helping them? How are you organizing the activities and the funding for this?
MILBURN: Yes. Well, it's funding, hopefully, your listeners, and I'll post a link for that. We are not an NGO, because we train people to defend their
homes and their families. And so when we're exempt from humanitarian status, right?
I mean, we did involve weapons training.
But we're not only training we have super qualified trainers. And we're being asked to put together training programs for brand new recruits, even
in the Special Operations Forces, casualty replacements training, like five six day plan.
Now again, those of you gone through military training, know that five or six days is a steep learning curve. It's a hard challenge to prepare these
days to go against the Russians in that time.
Give me a second Paula, and we're also eating you mentioned evacuations from Mariupol, we are well positioned to assist with evacuations were tied
in with Ukrainian special operations forces.
MILBURN: We are all military professionals. We plan these things as a military operation. We're helping with casualty extractions from the
frontline from their battalion aid stations to the nearest place where they can undergo trauma surgery and be stabilized and evacuated further from
We're helping with a de-mining effort, massive task or the de-mining NGOs left this country upon once the Russians invaded. And we're that's not our
area of expertise. We're bringing in EOD techs who have volunteered they're not getting paid and highly dangerous job to train and prepare Ukrainian
EOD technicians to just render - 26,000 kilometers of that homeland that are covered and in cluster munitions and booby traps and mines courtesy of
the Russians to help to clear.
NEWTON: Colonel Milburn I have to leave it there. As you said of to do list is long, but we take your point that you believe the Ukrainian military
force and the civilians are up to the task. Colonel Andrew Milburn thanks so much I appreciate it.
MILBURN: Www.themozartgroup.com pleases, for your listeners, please go to our website if you can contribute that's how we survive on donor funds. And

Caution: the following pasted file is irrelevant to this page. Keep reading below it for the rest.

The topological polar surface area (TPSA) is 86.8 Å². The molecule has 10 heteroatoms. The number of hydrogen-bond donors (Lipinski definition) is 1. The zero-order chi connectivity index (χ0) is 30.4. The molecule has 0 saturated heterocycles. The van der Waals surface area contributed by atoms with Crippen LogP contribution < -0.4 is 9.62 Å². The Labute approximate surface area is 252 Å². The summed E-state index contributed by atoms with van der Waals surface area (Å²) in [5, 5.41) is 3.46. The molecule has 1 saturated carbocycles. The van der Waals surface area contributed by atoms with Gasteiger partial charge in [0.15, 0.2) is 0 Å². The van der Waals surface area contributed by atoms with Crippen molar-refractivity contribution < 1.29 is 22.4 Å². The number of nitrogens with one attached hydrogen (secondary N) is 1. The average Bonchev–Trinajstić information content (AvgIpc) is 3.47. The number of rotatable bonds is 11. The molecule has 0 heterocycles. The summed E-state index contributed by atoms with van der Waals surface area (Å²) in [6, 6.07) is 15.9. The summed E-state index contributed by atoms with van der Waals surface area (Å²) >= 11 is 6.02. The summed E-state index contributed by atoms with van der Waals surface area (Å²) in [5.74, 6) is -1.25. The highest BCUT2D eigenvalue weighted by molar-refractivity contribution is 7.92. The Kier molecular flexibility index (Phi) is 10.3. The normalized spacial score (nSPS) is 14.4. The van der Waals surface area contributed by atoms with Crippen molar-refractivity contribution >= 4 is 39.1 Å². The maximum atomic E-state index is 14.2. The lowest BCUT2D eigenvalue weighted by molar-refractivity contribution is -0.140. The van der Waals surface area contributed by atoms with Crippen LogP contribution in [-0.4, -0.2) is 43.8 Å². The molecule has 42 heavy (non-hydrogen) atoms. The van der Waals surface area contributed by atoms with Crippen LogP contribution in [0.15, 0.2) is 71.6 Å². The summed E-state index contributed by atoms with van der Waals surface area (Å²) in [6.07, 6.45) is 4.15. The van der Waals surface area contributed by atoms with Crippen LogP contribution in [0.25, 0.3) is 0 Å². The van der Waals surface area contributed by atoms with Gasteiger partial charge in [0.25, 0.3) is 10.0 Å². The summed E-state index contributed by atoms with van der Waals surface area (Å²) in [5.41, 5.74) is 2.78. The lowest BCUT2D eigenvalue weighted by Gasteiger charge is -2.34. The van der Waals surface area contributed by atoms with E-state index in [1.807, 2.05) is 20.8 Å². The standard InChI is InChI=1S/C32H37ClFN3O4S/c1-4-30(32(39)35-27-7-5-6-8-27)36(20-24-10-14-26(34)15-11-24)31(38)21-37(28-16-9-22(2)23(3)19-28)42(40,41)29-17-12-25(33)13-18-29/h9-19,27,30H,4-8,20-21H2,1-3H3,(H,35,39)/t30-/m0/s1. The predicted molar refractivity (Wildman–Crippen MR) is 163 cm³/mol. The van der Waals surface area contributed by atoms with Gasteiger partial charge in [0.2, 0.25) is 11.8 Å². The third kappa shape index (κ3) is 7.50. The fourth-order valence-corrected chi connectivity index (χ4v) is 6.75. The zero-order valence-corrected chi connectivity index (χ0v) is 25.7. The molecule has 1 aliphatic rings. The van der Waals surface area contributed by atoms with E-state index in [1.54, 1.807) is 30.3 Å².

I just ask that you take care of that scores give when you can thank you Paula.
NEWTON: Thank you. Now the West is also looking to bolster support in Ukraine by working out what to do with the billions of dollars in assets
seized as part of sanctions on Russia and Nic Robertson got a look at what some of those assets actually look like in a massive parking lot in
Belgium. Now the holding area for thousands of luxury cars
NIC ROBERTSON, CNN INTERNATIONAL DIPLOMATIC EDITOR (voice over): Thousands of luxury vehicles not going to Russia, in this corner of the sprawling lot
200 top end Cadillac Escalade street value in excess of $15 million. The spoils of sanctions, literally piling up inside Belgium's mega port - a new
front line in Europe's economic war with Russia pitting Belgian customs agents against Russia's sanctioned oligarchs.
UNIDENTIFIED FEMALE: We have been freezing over 200 billion Euros of Russian assets. We have also other luxury goods that are being blocked
momentarily there are 2500 containers being blocked for more investigations.
ROBERTSON (voice over): But who actually owns these seized valuables? And can they be sold for money to support Ukraine is fast becoming a pressing
question, particularly in Europe, feeling the economic pinch of Russia's war, these vehicles aren't Russian owned yet but there is plenty of Russian
wealth falling under Belgian government control.
VINCENT VAN PETEGHEM, BELGIAN FINANCE MINISTER: There are already 2.7 billion Russian assets that were blocked or were frozen, and then also
almost 200 billion transactions that were blocked.
ROBERTSON (on camera): And the goods that had been seized so far, what happens to them who owns them?
PETEGHEM: The transactions, of course, are blocked and the assets itself are frozen, so they cannot be used anymore. It doesn't mean that they
become the government owns them.
ROBERTSON (on camera): And all these vehicles were looking at them all say destination Russia.
ROBERTSON (voice over): --shipping terminal boss Marc Adriansens is on the front lines enforcing sanctions. Any vehicle bound for Russia, valued over
$55,000 is impounded.
MARC ADRIANSENS, MANAGING DIRECTOR, ICO TERMINALS: So for the moment we 8000 cars started 8,000 have already.
ROBERTSON (on camera): That's a lot.
ADRIANSENS: That's a lot of thought we could get more.